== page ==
Politics and Religion in a Secular State

By Bobbie Kirkhart

It is ironic that, as the world’s first secular democracy having scorned all state religion, we soon became and have remained, socially and politically, preoccupied with god. Campaign speeches end with “God bless you.” The song, “God Bless America,” which Irving Berlin wrote as a parody sung by a comically chauvinistic character, is now performed as a patriotic hymn.

“God Bless America” by Joelk75 is licensed under CC BY 2.0

We brought our first religious schism directly from Europe, and it stayed prominent in our political agenda for 200 years. There were only two significant religious groups in early America – Catholic and Protestant – for the first hundred years, and their fight was not simply a political debate. It was filled with deep personal hatred and fear, exclusion of Catholics from public events, resentment of Protestants and their position of privilege. The fight had been violent in England, and it was barely less so in America. The teaching of Protestantism in public schools motivated the Catholics to build their own school system. This, in turn, created a boost to the anti-Catholic, anti-Jewish, anti-black Ku Klux Klan. Throughout the century, the Catholic-Protestant rift was also an immigrant-nativist fight leading back to the time when we were still British colonies.

Not until 1928 did a major party nominate a Catholic for president. Al Smith was a popular four-time governor of New York. Although he was of mixed European ancestry, he identified as an Irish Catholic, which was enough to ensure his defeat. Religion was a big part of his loss as he was victim to the legends of Catholics’ absolute loyalty to the Pope and the stereotype of the Irish as street fighters. Neither was credible, but they were believed by enough people to give them an excuse to send Smith to a resounding defeat.

The same issues were argued 30 years later when young, charismatic John F. Kennedy was on the Democratic ticket, and, as before, the arguments were too often spiteful. Kennedy won in a close election, and his popularity ended the argument permanently. The current Democratic nominee is Joe Biden. He is Catholic, and the only person who mentions that is Joe Biden.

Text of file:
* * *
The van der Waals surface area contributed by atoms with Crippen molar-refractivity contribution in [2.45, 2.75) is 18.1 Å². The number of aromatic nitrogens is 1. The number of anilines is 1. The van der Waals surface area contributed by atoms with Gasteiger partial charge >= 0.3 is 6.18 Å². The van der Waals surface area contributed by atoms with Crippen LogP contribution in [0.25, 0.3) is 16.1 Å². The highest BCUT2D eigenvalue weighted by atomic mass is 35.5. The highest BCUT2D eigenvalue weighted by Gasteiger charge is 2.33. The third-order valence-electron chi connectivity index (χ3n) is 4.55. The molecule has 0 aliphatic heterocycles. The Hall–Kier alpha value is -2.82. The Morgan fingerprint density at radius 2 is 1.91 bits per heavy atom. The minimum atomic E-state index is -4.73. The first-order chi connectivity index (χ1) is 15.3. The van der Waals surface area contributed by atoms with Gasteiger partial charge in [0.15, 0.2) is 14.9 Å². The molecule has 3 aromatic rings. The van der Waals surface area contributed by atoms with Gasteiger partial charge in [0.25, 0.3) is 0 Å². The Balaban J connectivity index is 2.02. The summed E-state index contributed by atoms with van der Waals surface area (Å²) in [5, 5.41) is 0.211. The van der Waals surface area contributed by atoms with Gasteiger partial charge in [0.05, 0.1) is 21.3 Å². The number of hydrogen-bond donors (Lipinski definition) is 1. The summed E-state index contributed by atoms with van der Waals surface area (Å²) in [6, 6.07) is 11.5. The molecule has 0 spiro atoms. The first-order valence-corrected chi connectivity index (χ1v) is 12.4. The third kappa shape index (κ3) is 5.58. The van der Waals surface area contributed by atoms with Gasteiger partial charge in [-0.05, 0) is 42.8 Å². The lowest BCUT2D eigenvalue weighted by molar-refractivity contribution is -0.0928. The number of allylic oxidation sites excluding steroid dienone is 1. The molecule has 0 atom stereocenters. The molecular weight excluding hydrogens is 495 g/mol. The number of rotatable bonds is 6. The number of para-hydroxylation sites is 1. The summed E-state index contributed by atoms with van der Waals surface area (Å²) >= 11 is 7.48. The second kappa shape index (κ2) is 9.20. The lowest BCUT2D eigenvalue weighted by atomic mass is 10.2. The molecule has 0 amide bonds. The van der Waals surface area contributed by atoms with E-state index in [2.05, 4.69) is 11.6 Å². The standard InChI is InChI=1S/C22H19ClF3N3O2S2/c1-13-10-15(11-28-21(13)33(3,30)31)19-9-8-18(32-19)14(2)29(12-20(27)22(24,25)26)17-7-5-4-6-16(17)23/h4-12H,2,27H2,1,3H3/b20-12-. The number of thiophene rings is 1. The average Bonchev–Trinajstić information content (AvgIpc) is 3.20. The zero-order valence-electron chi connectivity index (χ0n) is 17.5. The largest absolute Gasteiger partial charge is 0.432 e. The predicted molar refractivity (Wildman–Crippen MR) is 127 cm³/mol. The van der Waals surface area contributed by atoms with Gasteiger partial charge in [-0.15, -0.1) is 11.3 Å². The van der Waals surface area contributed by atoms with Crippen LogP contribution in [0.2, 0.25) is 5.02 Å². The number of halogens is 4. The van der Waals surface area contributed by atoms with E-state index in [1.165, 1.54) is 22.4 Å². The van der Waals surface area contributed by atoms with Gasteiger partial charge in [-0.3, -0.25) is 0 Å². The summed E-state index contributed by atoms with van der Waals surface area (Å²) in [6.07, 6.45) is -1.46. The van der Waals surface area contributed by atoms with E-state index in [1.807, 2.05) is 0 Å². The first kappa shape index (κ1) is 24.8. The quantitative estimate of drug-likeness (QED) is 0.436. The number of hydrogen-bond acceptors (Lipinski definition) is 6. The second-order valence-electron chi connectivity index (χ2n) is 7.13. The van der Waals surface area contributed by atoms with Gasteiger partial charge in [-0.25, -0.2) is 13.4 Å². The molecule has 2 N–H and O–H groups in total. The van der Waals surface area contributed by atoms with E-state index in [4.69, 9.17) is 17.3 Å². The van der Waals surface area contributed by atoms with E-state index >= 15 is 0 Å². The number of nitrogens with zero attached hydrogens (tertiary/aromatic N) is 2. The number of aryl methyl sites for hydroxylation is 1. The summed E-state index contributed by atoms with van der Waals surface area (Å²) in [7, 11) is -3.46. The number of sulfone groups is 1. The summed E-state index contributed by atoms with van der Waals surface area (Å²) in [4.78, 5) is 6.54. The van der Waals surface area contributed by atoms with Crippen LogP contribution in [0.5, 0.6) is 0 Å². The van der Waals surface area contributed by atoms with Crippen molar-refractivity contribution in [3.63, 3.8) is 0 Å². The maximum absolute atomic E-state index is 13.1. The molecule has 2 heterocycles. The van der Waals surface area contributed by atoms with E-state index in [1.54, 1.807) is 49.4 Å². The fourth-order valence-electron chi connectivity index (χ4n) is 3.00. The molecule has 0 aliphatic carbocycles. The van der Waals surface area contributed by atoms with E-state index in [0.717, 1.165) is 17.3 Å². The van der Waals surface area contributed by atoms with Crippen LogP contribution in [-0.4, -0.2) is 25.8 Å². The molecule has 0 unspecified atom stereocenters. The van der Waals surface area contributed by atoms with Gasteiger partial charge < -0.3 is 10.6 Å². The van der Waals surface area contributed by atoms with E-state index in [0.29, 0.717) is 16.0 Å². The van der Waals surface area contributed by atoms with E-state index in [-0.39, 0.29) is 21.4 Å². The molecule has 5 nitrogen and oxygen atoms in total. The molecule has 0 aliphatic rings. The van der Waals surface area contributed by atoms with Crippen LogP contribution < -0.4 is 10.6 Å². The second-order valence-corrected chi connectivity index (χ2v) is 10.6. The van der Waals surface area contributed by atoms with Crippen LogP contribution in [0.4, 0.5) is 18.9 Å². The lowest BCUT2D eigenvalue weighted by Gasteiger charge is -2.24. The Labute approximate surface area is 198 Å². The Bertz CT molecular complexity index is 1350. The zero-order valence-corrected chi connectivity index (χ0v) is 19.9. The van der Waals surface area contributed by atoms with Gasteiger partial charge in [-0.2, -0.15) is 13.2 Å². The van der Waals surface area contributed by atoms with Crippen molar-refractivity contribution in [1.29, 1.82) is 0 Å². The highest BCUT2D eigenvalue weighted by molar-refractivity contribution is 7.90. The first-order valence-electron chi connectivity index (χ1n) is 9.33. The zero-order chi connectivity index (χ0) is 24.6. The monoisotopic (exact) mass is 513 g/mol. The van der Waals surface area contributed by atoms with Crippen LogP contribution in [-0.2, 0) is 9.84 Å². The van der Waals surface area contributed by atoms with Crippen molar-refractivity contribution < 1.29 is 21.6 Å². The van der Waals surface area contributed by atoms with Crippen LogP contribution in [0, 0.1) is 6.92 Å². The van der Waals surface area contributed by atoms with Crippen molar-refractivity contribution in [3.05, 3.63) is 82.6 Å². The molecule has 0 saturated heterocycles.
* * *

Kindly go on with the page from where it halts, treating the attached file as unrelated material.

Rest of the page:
There were also some Jews in the legislature, a few in the 19th century but growing in number in the 20th  as the children of immigrant groups matured. Jews were ill-treated in society, though over time they carved a small and growing political niche. Jews have not fared as well in the executive races, but it is likely only a matter of time until they do. The only Jew nominated by a major party for executive office was in 2000, when Al Gore chose Joe Lieberman to be his running mate. This was widely seen less as risky than as opportunistic, an attempt to bring back the Jewish vote, which had been drifting away from the Democratic party. The race was essentially a tie, marred by poorly designed ballots in Florida and controversy in several states. The Supreme Court halted vote counting, which gave the Presidency to George W. Bush. Today, both Catholics and Jews are overrepresented in Congress with almost no religious controversy.

In recent years, Americans have become less tolerant of religions’ involvement in politics. In the first decade of this millennium, for the first time since modern polling, most Americans would be willing to vote for a qualified candidate who is Muslim or atheist. A majority also responds that a candidate’s human values are more important than their shared religion. However, most Americans see religion as a positive influence in society.

Buddhists, Muslims, and Hindus are underrepresented – as are nonbelievers. It is likely that the 16 representatives who refused to state their religious affiliation include some nonbelievers. Politics exists because people disagree, a view that has not disappeared and will not soon. American Muslims suffer from this fact more than others do, with serious threats haunting them. However, the vicious rancor that haunts the Muslims in Congress, raising to the level of death threats, has no place in the modern world, and today almost all Americans agree.

Recent surveys show that most Americans are more likely to vote for a candidate who has the same values rather than the one who has the same religion. It seems that we are reaching back to Europe, which first taught us religious bigotry. Eventually we learned, however slowly, modern Europe’s philosophy that religion is personal, while humanity is shared among all of us. There is still much religious bigotry in the United States, but recent polls show that it affects our politics less as time goes on.

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Bobbie Kirkhart is a past president of the Atheist Alliance International and of Atheists United. She is a founder and past vice president of the Secular Coalition for America. She is a frequent contributor to U.S. freethought publications.